21. The other reason why Hawks's film can't be approached as a pure sociological interrogation is that it's, quite visibly, a Hollywood production with certain inescapable commitments to entertainment convention. This isn't to downgrade the movie, though, as there's a reason why Hawks and other Old Hollywood filmmakers have become so revered.
  22. One of the Ryan Coogler film's greatest traits is its reticence, its refusal to say 10 words when two will do, or to say one word when silence says it all.
  23. Throughout, what truly matters to director Jonathan Glazer is articulating through visual and aural enticement the unconscious power of our death drive.
    • 88 Metascore
    • 100 Critic Score
    The film's vision of masculine self-sufficiency is built around--and on, via Australia's own bloody colonial history--an elemental violence.
  24. This insane masterpiece shows the self-destructive properties of myth making and how they overlap with the downfall of a community damned from the beginning of time.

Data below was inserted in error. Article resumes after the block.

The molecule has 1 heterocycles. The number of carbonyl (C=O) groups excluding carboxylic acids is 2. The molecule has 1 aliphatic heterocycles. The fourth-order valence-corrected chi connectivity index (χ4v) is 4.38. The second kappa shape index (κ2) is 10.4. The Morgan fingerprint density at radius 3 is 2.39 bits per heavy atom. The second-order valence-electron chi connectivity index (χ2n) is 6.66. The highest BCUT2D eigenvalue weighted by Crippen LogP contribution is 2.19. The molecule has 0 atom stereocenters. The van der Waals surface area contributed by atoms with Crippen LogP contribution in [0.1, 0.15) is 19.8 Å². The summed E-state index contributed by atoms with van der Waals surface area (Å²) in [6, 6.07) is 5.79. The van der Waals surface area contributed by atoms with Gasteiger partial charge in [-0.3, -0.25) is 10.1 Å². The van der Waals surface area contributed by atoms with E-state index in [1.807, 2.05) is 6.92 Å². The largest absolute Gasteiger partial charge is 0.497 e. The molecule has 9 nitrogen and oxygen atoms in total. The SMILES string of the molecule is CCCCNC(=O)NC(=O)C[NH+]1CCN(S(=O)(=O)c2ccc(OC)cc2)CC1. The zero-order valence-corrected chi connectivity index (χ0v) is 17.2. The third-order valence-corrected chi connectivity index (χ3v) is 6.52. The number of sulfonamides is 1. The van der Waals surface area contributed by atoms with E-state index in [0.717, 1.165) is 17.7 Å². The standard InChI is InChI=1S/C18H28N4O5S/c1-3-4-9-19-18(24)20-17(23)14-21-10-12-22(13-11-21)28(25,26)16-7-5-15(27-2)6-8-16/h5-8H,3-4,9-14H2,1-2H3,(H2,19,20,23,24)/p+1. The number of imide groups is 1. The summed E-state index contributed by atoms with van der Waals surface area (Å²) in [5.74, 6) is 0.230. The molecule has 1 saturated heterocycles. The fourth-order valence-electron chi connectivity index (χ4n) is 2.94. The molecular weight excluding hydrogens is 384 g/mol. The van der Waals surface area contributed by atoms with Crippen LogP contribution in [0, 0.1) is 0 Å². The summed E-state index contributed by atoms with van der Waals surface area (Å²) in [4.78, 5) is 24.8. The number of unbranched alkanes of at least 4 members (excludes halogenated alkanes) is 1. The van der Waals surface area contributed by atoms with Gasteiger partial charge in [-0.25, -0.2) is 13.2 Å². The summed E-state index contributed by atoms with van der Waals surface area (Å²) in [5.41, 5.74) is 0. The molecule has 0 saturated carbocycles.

25. Robert Bresson's film hits with the effect not so much reflecting a cleansing of the soul, but rather a ransacking.
  26. A movie which sits at the nexus between spoken and written language, the latter mostly of the programming variety.
  27. As depicted by Jia Zhang-ke, the balance between the spoils and moral rot of murder are far preferable to the debasing rigors of tradition and hollow nationalism.
  28. To hell with equivocation or beating around the bush: Terrence Malick's 1978 Days of Heaven is the greatest film ever made. And let the word film be emphasized, since Malick's sophomore masterpiece earns this exalted designation from its position as a work of pure cinema. [22 Oct. 2007]
  29. The Nine Muses is the kind of nonfiction film I actively hope for: a picture of intuitive, free-associational power that cuts far deeper emotionally than a dry recitation of dates and facts could ever hope to.
  30. An acutely felt, altogether devastating family drama as intimate and affecting as it is sprawling and untamed.
  31. Level Five pictorializes the cruel moment when curiosity encounters tragedy, and the all-too-human abandonment of interest that can follows.
  32. Rob Zombie understands horror as an aural-visual experience that should gnaw at the nerves, seep into the subconscious, and beget unshakeable nightmares.